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Nat Stratton Clarke Headshot_Photo Credit Chustine Minoda.jpeg
(Photo by Chustine Minoda)

Unconditional Acceptance: That's restauranteur Nat Stratton-Clarke's motto

We chatted with Cafe Flora owner Nat Stratton-Clarke at the end of a hectic yet “amazing” week. It happened to be day seven for his anticipated new Beacon Hill venue — The Flora Bakehouse, which has already opened to glowing reviews. While the excitement about this new project was palpable, it quickly became evident that Stratton-Clarke pours his heart into each of his many endeavors.

Creating an inclusive and accepting work environment is of utmost importance to business owner, who emphasizes “everyone feeling confident in bringing their whole self to work, from day one.” As an openly transgender restauranteur, he realizes this unconditional acceptance is not an area his industry always excels in; therefore, it’s something he works hard to provide for his own employees.

Stratton-Clarke aims to foster an environment where “everyone can learn and grow together,” he says. When employees feel genuinely happy to be at work, he believes guests realize this too.

“You feel that energy,” he says. On their first day, for example, staff members are welcomed with forms asking them to share their preferred names, preferred pronouns and so on.

“It’s little things like that that make such a huge difference."

Food has always been Stratton-Clarke’s love; he’s enjoyed cooking since he was a kid. He continued experimenting in the kitchen throughout high school and college, also balancing his passion for social justice. In fact, he thought he would become a social justice lawyer. Yet after coming to Seattle, he became the GM at Madison Valley’s Cafe Flora (in 2006), one of the oldest vegetarian restaurants in the country, while studying for the LSAT. During this time, a lightbulb went off; he realized his two passions could be combined.

After he had been at Cafe Flora for two years, the owners - who were ready to retire - saw how much he cherished the venue and sold it to the then-26-year-old; he's been using the restaurant as a platform for social change ever since. For someone who grew up vegetarian, the venue felt like a natural fit. Stratton-Clarke also felt pulled toward the restaurant's sense of community and marvels at employees who have been there since 1992, adding, “That says a lot about the community and staff."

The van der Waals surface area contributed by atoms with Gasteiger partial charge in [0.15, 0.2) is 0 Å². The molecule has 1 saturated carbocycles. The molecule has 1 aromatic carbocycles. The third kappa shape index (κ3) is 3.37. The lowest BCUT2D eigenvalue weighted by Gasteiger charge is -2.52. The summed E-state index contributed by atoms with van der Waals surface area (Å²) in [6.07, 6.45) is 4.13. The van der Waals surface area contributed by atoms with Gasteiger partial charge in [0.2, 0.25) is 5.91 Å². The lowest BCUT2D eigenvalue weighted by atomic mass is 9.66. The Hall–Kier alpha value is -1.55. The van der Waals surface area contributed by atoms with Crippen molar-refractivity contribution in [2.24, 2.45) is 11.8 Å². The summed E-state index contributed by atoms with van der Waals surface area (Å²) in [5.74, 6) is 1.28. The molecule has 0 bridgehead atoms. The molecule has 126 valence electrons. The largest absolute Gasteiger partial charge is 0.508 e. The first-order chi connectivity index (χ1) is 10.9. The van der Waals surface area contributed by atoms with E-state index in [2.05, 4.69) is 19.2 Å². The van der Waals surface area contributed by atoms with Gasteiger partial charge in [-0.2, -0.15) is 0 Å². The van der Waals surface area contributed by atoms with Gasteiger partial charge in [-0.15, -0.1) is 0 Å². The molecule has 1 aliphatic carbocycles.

He raves about his great team at all three venues, and hopes to continue growing this warm and welcoming community. In 2018, Nat opened Floret, a bustling vegetarian outpost at the airport. His mission: "Serve great food that happens to be vegetarian or vegan."

This year has no doubt required a great deal of pivoting, from figuring out tented parking lot seating options and opening Flora Pantry (which sells goodies like take-and-bake cinnamon rolls) to creating adapted menus (and determining which dishes travel well and translate to carryout). All of it, he says, has been incredibly well-received by the ever-supportive community.

This past year, for obvious reasons, much of Stratton-Clarke’s work for social change has taken a digital approach. While his discussions with queer youth used to take place face-to-face, these panels are currently done over Zoom, which actually means even more people can participate.

"It is exciting how technology has allowed for that that kind of growth in conversation,” he says. He works with organizations like GSBA, and looks forward to eventually making use of the new classroom space at Flora Bakehouse for such workshops and discussions, too.

Although opening a new venue in the midst of a pandemic has undoubtedly come with challenges, Stratton-Clarke says, “The response from the neighborhood has been incredible.”

On opening day, Flora Bakehouse already had a queue forming at 7 a.m. and by 9:30, 100-plus people had lined up to collect coffee creations and fresh pastries (from chocolate sea salt croissants to vegan, gluten-free blueberry pecan muffins). On launch day, he teared up several times simply witnessing the community’s presence. “The neighborhood turned out en masse to support us,” he says.

“It’s an exciting time,” he continues, “with the vaccine on the horizon. We’re walking our way toward that light at the end of the tunnel.”

And although the staff had to be greatly reduced this past year (they started with 140 employees and now have about 50 across all three venues), they’ve stayed in touch with everyone “with hope and expectations to grow back bigger and better.”

Want to support more small businesses like Cafe Flora, Flora Pantry and Flora Bakehouse? We're proud to collaborate with Intentionalist, an online guide that makes it easier for you to find/connect with diverse local businesses owned by women, people of color, veterans, members of the LGBTQ community, and people with disabilities.